A new CDC study published in the journal Clinical Infectious Diseases (CID) provides more evidence on the benefits of flu vaccination among older adults. The study looked at flu-associated hospitalizations among people 50 and older during past flu seasons and found that people who had gotten a flu vaccine reduced their risk of flu-associated hospitalization by half. People 65 and older are at high risk of serious flu complications and account for the majority of flu hospitalizations and deaths each year.
The study, which compared 368 flu-hospitalized patients against case controls selected from the community, found that vaccinated people 50 years and older were 57 percent less likely to be hospitalized from flu than unvaccinated people. The benefits were similar by age group, including adults 75 years and older.
Annual influenza vaccination has been recommended for adults 65 and older in the U.S. since the 1960s and for adults 50 years and older since 2000. Since 2005, CDC has conducted annual influenza vaccine effectiveness studies to assess how well the vaccine works in preventing medically attended illness. Until recently, there have been few studies that look at how well the vaccine works in preventing more serious outcomes, like hospitalization. The CID study adds to a growing body of evidence that supports the importance of vaccination in order to prevent these more serious outcomes.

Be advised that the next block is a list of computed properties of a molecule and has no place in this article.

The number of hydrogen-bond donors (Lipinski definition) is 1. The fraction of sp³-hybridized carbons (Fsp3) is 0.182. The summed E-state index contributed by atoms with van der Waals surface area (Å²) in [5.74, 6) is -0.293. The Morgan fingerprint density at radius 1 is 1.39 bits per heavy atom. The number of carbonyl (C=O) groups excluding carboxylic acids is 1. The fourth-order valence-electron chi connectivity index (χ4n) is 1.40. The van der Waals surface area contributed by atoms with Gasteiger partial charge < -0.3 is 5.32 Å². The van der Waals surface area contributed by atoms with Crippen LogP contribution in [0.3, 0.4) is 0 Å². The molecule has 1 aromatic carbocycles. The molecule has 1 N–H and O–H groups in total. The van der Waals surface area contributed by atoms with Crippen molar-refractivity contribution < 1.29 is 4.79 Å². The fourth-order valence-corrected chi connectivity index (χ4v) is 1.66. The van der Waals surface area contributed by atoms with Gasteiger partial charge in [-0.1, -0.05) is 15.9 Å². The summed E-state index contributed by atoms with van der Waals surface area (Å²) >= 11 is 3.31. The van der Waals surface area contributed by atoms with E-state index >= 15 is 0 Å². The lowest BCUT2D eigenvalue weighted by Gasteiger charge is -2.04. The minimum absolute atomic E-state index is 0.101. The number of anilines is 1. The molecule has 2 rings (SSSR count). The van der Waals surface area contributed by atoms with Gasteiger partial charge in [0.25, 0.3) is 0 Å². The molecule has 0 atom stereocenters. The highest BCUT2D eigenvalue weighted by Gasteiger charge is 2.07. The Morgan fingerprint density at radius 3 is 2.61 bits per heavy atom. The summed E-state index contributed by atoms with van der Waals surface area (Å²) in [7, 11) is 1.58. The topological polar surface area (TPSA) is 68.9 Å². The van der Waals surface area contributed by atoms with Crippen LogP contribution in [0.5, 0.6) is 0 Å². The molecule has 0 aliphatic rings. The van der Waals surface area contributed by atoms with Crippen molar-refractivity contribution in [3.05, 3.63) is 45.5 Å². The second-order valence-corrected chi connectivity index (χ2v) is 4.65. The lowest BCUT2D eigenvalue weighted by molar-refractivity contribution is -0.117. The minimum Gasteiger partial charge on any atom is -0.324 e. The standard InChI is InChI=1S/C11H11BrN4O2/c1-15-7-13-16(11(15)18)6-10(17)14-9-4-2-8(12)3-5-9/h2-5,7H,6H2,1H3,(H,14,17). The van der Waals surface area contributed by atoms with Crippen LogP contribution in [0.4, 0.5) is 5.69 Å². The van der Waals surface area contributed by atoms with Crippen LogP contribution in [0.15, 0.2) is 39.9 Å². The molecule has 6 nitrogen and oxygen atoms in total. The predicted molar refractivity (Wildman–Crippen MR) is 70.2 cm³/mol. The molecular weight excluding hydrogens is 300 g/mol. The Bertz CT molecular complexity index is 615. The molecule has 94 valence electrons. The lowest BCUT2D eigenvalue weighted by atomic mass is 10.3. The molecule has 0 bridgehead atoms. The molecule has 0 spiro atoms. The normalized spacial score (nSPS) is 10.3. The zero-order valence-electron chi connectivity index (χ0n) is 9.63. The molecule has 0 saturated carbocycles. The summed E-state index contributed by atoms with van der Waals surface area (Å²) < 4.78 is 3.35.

Study findings also support current U.S. recommendations for annual influenza vaccination among adults, especially among adults 65 years of age and older who are at high risk of influenza-associated complications. During 2015-2016, an estimated 66% of people 65 an older got a flu vaccine. While this is the highest vaccination rate among the public for any age group, that still leaves nearly one-third of people 65 and older unvaccinated.
Source: Havers F, Sokolow L, Shay D, et al. Case-Control Study of Vaccine Effectiveness in Preventing Laboratory-Confirmed Influenza Hospitalizations in Older Adults, United States, 2010-11. Clinical Infectious Diseases, 2016; doi: 10.1093/cid/ciw512.